How the Big Dig Has Transformed Boston - Some Photos from 2004 and 2007

In 1999, I became very involved with the City of Boston, and with the Big Dig. The project at that time was in full swing underground, but above ground, little was known about how the city would look and work after the project was done. I started a non-profit called to help people see what the future would bring. There were big debates then about whether the Big Dig would work. Whether it would indeed help with traffic. Whether it would indeed help stitch the City back together. Now the results are clear. The Big Dig has been a huge success. Traffic is dramatically improved. The airport is a few minutes drive from the city. And most importantly, the giant scar in the middle of the city has been removed, and Boston is quickly reconnecting its waterfront with the central city. And the new South Boston Waterfront is now just a stroll down the Rose Kennedy Greenway. Boston has one vibrant waterfront, and another one on the way, just steps away.

Brian McGory of the Globe wrote on October 29, 2010, how strange it is that a project that is such a success as this is used mainly as a taint. Anyone who voted funding for it is attacked. And as he says, where would we be with out it? 

 the project has been an overwhelming success by any sane measure, though maybe that’s the problem here: Nothing in the public realm seems sane anymore. ...Traffic flies through the clean, wide, well-lighted tunnels morning, noon, and night. You’re more likely to get a speeding ticket than hit a backup. Compare this with 10, 20, or 30 years ago, when traffic on the old elevated Central Artery flowed like ketchup in cold weather.

These photos show a period from March and April of 2004 to June 2007.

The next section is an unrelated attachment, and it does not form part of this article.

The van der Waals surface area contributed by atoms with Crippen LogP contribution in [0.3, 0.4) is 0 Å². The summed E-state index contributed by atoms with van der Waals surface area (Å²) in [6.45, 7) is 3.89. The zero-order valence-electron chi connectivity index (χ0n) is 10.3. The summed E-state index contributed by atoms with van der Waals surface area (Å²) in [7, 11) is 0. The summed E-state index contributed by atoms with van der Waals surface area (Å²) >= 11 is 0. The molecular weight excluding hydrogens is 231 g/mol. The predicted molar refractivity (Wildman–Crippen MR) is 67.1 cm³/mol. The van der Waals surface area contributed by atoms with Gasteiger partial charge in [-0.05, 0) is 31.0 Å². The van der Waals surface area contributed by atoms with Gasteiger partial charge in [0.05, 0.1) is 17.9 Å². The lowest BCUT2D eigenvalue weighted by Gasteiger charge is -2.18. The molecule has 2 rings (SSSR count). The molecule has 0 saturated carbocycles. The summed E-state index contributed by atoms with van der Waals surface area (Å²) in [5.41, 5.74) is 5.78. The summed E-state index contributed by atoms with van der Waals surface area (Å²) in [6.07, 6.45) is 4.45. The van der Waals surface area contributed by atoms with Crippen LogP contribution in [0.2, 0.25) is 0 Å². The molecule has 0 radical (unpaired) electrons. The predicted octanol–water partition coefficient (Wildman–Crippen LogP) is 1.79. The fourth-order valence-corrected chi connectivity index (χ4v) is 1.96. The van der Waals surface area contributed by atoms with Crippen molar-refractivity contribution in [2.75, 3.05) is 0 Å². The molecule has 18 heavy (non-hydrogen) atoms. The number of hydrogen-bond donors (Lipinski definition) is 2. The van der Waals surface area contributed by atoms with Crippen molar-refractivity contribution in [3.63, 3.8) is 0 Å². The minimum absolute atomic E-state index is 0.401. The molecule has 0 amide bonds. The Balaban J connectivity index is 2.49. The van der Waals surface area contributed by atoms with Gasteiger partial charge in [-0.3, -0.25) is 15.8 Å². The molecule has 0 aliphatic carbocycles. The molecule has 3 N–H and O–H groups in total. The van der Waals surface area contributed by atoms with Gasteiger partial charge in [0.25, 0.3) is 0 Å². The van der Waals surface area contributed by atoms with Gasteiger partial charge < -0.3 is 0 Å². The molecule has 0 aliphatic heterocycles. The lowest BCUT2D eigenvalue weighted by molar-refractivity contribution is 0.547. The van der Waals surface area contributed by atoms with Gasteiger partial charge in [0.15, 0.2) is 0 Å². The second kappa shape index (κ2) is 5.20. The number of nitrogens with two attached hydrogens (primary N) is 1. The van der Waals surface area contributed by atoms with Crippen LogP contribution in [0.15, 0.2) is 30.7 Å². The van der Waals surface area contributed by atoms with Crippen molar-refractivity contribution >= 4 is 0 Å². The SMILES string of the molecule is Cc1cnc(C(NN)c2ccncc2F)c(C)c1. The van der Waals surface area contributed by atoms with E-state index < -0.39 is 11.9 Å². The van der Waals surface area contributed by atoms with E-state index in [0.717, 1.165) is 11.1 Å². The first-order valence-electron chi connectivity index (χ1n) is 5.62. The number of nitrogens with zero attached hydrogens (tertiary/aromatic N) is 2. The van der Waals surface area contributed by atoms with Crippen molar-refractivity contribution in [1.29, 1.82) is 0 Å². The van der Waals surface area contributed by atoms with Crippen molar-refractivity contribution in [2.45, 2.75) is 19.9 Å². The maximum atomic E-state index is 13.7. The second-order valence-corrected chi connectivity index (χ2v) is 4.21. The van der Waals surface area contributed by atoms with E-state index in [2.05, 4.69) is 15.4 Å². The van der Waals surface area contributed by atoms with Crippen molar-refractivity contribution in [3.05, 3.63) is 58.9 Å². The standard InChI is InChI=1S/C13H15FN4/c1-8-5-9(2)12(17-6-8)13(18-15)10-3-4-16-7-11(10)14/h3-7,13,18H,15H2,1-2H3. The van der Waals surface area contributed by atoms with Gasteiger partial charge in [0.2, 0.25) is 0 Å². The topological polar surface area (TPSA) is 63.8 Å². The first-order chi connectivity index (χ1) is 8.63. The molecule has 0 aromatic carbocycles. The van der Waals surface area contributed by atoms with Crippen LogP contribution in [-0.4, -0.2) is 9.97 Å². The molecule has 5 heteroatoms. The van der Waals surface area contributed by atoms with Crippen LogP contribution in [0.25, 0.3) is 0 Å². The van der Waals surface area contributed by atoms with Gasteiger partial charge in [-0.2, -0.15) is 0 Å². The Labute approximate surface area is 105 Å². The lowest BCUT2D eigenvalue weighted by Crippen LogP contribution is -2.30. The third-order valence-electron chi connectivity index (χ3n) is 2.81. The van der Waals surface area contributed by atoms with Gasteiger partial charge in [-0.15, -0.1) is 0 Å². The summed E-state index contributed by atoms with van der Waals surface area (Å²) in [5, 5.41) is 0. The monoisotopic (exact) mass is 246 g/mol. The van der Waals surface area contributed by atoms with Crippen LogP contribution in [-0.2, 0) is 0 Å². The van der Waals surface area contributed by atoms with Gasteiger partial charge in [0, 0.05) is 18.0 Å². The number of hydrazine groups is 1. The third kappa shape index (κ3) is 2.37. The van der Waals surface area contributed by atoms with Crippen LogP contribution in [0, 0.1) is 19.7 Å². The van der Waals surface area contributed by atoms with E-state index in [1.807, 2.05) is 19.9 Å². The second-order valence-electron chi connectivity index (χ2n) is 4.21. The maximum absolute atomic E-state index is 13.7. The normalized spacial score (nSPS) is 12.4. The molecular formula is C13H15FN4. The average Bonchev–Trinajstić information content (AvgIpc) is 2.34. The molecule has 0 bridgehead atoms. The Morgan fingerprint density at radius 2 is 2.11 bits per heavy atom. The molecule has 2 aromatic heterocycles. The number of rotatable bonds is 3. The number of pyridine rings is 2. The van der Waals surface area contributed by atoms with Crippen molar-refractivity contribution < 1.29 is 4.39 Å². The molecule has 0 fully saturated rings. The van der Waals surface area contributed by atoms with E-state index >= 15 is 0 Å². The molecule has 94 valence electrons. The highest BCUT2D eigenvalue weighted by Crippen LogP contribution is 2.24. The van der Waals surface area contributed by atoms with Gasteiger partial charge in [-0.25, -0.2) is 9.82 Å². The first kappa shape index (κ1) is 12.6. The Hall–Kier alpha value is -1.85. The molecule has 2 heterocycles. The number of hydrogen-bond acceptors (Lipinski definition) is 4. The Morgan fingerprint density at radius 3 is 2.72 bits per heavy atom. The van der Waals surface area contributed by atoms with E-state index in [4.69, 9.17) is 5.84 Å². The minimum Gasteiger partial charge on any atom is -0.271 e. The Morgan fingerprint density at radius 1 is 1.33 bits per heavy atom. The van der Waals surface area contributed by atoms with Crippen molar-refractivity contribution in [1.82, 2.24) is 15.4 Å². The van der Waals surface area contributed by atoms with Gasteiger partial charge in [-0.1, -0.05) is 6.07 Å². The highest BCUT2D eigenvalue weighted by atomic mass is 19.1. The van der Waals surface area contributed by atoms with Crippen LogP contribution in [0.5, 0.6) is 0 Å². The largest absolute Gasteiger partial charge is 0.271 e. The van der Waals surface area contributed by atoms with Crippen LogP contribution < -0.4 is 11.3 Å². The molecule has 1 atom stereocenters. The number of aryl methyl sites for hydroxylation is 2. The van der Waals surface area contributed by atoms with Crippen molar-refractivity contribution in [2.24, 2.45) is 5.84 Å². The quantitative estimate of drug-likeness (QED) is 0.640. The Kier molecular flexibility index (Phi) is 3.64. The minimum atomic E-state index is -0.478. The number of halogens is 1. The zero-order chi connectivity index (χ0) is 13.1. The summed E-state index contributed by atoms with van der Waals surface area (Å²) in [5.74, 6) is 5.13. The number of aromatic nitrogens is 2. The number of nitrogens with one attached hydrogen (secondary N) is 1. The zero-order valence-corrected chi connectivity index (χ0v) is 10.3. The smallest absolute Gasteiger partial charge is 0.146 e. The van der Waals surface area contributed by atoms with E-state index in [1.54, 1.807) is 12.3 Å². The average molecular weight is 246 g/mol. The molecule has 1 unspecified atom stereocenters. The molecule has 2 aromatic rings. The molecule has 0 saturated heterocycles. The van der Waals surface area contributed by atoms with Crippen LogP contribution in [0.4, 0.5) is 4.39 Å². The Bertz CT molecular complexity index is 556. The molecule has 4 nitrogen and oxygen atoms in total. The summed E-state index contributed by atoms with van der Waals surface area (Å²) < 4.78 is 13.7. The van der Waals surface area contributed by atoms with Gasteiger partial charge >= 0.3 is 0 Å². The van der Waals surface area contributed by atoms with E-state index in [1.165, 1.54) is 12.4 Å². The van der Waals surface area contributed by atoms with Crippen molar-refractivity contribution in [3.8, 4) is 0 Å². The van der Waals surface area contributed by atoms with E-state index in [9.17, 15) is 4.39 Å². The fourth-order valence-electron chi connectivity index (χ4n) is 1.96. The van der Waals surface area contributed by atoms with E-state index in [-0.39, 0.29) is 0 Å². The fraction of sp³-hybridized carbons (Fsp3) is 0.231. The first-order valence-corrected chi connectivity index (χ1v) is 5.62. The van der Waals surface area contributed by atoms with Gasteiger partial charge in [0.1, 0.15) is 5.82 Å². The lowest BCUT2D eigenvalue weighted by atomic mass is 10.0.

February, 2004. my son and his best friend, stand near the Haymarket bus station, with the rapidly dwindling Central Artery in the background.



June, 2007. The Central artery is gone,, the trees are in place, and the kids are three years older and much bigger.

April, 2004 . Most of the artery has been taken down, except a portion near the Boston Harbor Hotel.
April 2004 - View north towads the Zakim Bridge.
April 2004 - The elevated highway was actually extended closer to the Boston Harbor Hotel (note the new blue steel beams and new concrete barrier above) so the traffic could be diverted while the original artery was removed.

April, 2004 - It may be subtle, but look at the color of the vertical supports. If they are green, they are the original supports and were routed to a new (temporary) foundation below. If the supports look like rusted steel, these are new, temporary supports that were added when the original green ones were sawed off to make way for construction.
April 2004. You can't see this structure today. It is hidden now, because the Intercontinental Hotel was built right around it. This is a vent structure for tunnels below. The Intercontinental Hotel actually has giant blowers in its basement (well the part owned by the highwayt department) that extract air from the tunnels and vent it above the hotel. (Even though this is a clever way to hide a giant piece of infrastructure, I'll bet the hotel doesn't mention it on its marketing materials.

April 2004 - For fifty years, our city was strewn with miles and miles of green steel like this. It tore the city apart. Over 1000 buildings were removed in the 1950's to build the highway. It took fantastic foresight on the part of one man, Fred Salvucci, who came up with the idea of burying the Central Artery, and then put together the original financing and the team to make it happen. This is a project for the record books. A project that worked and transformed a city, frankly even more than I imagined when I was involved with those who were making it happen.

2 responses

Thanks for reminding us how epic the Big Dig has been -- and how restorative to making Boston again a vital, connected city.

What especially impressed me back when you started FutureBoston was the power of visualization as an aid in participatory planning and especially in helping citizens envision the future more clearly. Plus seeing your MapsOverTime also allowed looking backwards and to appreciate just how much Boston is a man-made city of landfills, leveled hills, and designer public parks.


Joost - Epic is the perfect word. Amazingly, the project may knit the city back together even more than the original highway tore it apart. It seems likely that a project this bold will not again be attempted in our lifetimes. Amazing how truly great projects can become pawns in the short term. 

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